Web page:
Nothing But Blue Skies

Thomas McGuane
Vintage Contemporaries, 1992

If a woman had developed the main character, Frank Copenhaver, she may have been pilloried. On the first page he sends his cheating wife back to her childhood home and finds himself plunged into the usual smelly laundry basket of emotions. His initial self-obsession, unsupported by self-reflection resulted in an intelligent, out-of-control man about to be divorced who soothes himself with drink, women, careless brushes with the law and neglecting his business. He was a trite Thanksgiving grocery list of stereotypical behavior that was equally boring and entertaining.

Then out of nowhere there is a description of he and his brother making the end of life decision for their dying mother. Its written in clear easy language with little fanfare. Another writer would have choked that scene for every piece of angst he could squeeze.

Instead, the reader is easily returned to a dry discussion of insurance claims adjusters. The novel recites life as practiced in the technology of twenty years ago with computers still grounded to desks and slides for presenting photos. But human inner life has not changed no matter how drastically background has. So there is much said about the loneliness of life and disruption of beliefs when we are agonizing a loss.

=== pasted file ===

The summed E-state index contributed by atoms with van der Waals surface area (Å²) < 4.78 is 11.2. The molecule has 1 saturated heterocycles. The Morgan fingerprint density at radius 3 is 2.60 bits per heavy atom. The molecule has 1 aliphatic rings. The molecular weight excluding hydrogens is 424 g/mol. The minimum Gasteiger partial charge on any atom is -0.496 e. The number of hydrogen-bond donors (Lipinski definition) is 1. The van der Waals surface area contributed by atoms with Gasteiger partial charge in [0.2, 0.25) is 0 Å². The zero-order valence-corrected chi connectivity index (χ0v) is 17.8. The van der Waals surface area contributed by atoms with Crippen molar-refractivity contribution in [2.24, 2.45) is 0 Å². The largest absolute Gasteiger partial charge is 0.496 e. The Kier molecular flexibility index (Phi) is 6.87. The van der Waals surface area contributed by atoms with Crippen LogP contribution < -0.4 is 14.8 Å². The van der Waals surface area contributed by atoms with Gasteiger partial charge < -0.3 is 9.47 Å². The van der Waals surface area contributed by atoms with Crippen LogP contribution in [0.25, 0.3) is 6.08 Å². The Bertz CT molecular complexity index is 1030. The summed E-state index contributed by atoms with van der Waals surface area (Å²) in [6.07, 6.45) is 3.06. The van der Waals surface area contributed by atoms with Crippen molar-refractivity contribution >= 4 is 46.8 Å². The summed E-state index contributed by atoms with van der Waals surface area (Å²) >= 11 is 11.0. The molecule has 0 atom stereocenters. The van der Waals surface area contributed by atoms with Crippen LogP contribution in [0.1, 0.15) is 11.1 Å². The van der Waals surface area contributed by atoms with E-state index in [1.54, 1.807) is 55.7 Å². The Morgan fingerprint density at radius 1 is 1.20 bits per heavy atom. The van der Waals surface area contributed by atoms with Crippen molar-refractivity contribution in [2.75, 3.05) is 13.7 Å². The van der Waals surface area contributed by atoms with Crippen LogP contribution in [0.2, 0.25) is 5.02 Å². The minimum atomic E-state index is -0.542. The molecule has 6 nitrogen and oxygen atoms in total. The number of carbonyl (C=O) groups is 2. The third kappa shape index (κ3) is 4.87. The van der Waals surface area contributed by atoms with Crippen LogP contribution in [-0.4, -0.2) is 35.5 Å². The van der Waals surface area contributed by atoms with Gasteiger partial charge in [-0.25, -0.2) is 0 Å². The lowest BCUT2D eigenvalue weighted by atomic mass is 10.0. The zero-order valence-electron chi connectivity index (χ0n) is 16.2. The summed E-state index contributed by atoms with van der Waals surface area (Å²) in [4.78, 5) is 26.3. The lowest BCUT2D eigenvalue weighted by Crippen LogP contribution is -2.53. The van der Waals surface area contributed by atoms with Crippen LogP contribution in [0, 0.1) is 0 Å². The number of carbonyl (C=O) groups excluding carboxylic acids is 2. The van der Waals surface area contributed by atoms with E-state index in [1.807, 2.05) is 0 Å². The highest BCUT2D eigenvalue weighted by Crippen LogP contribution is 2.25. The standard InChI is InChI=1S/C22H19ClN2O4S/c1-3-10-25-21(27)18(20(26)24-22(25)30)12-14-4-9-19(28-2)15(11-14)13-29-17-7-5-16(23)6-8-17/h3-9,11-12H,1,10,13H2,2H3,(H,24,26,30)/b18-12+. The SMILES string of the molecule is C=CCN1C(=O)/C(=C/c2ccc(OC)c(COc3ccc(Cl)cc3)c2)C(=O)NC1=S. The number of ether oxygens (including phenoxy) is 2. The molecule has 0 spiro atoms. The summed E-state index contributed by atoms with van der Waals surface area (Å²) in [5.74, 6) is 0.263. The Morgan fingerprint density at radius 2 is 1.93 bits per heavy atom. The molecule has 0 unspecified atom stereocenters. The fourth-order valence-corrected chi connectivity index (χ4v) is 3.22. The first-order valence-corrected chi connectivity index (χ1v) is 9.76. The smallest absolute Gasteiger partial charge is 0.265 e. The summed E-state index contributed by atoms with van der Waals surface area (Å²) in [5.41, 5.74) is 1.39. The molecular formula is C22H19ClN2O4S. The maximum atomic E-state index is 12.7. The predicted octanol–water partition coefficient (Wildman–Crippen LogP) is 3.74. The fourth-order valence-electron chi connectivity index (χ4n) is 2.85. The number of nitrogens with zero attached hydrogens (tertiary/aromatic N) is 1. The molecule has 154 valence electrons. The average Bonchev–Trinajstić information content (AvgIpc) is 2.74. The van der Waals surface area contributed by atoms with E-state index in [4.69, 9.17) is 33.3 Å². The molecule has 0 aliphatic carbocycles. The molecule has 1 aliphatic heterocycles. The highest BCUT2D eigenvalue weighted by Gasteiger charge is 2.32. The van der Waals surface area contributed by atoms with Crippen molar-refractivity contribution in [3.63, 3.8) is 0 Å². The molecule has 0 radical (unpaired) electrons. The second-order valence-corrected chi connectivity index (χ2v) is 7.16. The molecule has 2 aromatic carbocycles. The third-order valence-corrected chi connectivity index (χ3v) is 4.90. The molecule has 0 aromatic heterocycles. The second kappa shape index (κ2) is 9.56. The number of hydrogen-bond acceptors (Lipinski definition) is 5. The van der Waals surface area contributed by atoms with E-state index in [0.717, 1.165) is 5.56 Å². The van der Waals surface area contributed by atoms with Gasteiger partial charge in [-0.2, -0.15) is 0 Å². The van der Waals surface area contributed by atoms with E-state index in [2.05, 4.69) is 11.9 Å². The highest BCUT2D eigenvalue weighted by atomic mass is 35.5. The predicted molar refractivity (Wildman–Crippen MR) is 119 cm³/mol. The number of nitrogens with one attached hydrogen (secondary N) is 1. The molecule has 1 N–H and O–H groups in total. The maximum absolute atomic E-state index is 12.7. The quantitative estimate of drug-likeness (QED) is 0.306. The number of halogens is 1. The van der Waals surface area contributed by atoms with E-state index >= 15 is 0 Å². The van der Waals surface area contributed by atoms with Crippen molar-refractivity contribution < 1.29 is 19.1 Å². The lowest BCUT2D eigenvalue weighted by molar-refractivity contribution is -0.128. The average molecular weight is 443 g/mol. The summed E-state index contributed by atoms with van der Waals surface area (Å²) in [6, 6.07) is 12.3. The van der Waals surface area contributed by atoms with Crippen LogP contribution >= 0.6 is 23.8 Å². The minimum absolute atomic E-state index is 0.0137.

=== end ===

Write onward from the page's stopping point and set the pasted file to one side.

I was near wondering if it was a book I cared about finishing when he had an observation I appreciated. “If I knew that much about anything, Frank thought, I wouldn’t be nice to anyone. But I’m so ignorant I have to go on treating people decently.” About then I started to get it. McGuane seemed to be describing in Frank the impenetrable brass wall people too often put up between their deeper thoughts and what they mean to protect them against the world at large and worse, the people they claim to love.

McGuane’s language is engaging, his descriptions breezily contemporary and often humorous. When his wife asks for a meeting to promote “clean wounds so that the healing process can begin,” he answers the healing process, “…always leads into a discussion of some unbelievably tedious ‘inner journey.’ The messages of my formative years all came from Little Richard, who has never soiled himself with an inner journey.” Simultaneously humorous and trite, that’s exactly what he begins to do in his tumbled private thoughts.

Because it doesn’t take place in New York, Los Angeles or Chicago it is labeled as belonging to life in the western landscape, but I think if Woody Allen had ever strayed far enough from home to visit Montana, he and McGuane could have bridged the literary Continental Divide.

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